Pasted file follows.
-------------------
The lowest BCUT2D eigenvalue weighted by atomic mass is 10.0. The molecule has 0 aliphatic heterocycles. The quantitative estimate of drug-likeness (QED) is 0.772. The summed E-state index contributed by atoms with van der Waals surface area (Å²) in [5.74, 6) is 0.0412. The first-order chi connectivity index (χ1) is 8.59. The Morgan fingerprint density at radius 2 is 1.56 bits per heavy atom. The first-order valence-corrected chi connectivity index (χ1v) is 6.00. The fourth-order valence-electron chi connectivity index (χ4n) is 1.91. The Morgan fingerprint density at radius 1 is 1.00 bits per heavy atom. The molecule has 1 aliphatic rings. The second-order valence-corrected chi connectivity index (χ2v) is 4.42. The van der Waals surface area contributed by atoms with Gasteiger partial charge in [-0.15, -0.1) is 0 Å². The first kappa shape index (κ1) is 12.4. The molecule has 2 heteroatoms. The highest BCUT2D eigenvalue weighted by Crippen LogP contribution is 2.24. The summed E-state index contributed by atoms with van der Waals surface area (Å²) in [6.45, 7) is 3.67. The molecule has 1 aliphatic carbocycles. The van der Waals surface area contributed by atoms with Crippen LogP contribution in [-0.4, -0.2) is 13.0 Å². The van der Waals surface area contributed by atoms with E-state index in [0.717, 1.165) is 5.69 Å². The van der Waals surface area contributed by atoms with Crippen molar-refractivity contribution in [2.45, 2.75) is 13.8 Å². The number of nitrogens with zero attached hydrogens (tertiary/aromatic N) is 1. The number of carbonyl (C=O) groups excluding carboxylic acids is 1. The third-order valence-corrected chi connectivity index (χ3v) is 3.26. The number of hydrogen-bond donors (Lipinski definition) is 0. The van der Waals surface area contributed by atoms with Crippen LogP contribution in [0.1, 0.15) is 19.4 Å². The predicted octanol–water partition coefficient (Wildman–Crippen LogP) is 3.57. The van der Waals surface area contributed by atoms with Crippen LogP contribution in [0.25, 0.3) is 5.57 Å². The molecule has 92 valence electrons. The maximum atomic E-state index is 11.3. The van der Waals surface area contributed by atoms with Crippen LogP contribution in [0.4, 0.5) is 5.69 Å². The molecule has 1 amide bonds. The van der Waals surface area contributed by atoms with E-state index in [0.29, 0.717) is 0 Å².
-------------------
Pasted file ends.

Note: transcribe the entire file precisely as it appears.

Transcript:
The lowest BCUT2D eigenvalue weighted by atomic mass is 10.0. The molecule has 0 aliphatic heterocycles. The quantitative estimate of drug-likeness (QED) is 0.772. The summed E-state index contributed by atoms with van der Waals surface area (Å²) in [5.74, 6) is 0.0412. The first-order chi connectivity index (χ1) is 8.59. The Morgan fingerprint density at radius 2 is 1.56 bits per heavy atom. The first-order valence-corrected chi connectivity index (χ1v) is 6.00. The fourth-order valence-electron chi connectivity index (χ4n) is 1.91. The Morgan fingerprint density at radius 1 is 1.00 bits per heavy atom. The molecule has 1 aliphatic rings. The second-order valence-corrected chi connectivity index (χ2v) is 4.42. The van der Waals surface area contributed by atoms with Gasteiger partial charge in [-0.15, -0.1) is 0 Å². The first kappa shape index (κ1) is 12.4. The molecule has 2 heteroatoms. The highest BCUT2D eigenvalue weighted by Crippen LogP contribution is 2.24. The summed E-state index contributed by atoms with van der Waals surface area (Å²) in [6.45, 7) is 3.67. The molecule has 1 aliphatic carbocycles. The van der Waals surface area contributed by atoms with Crippen LogP contribution in [-0.4, -0.2) is 13.0 Å². The van der Waals surface area contributed by atoms with E-state index in [0.717, 1.165) is 5.69 Å². The van der Waals surface area contributed by atoms with Crippen molar-refractivity contribution in [2.45, 2.75) is 13.8 Å². The number of nitrogens with zero attached hydrogens (tertiary/aromatic N) is 1. The number of carbonyl (C=O) groups excluding carboxylic acids is 1. The third-order valence-corrected chi connectivity index (χ3v) is 3.26. The number of hydrogen-bond donors (Lipinski definition) is 0. The van der Waals surface area contributed by atoms with Crippen LogP contribution in [0.1, 0.15) is 19.4 Å². The predicted octanol–water partition coefficient (Wildman–Crippen LogP) is 3.57. The van der Waals surface area contributed by atoms with Crippen LogP contribution in [0.25, 0.3) is 5.57 Å². The molecule has 92 valence electrons. The maximum atomic E-state index is 11.3. The van der Waals surface area contributed by atoms with Crippen LogP contribution in [0.4, 0.5) is 5.69 Å². The molecule has 1 amide bonds. The van der Waals surface area contributed by atoms with E-state index in [0.29, 0.717) is 0 Å².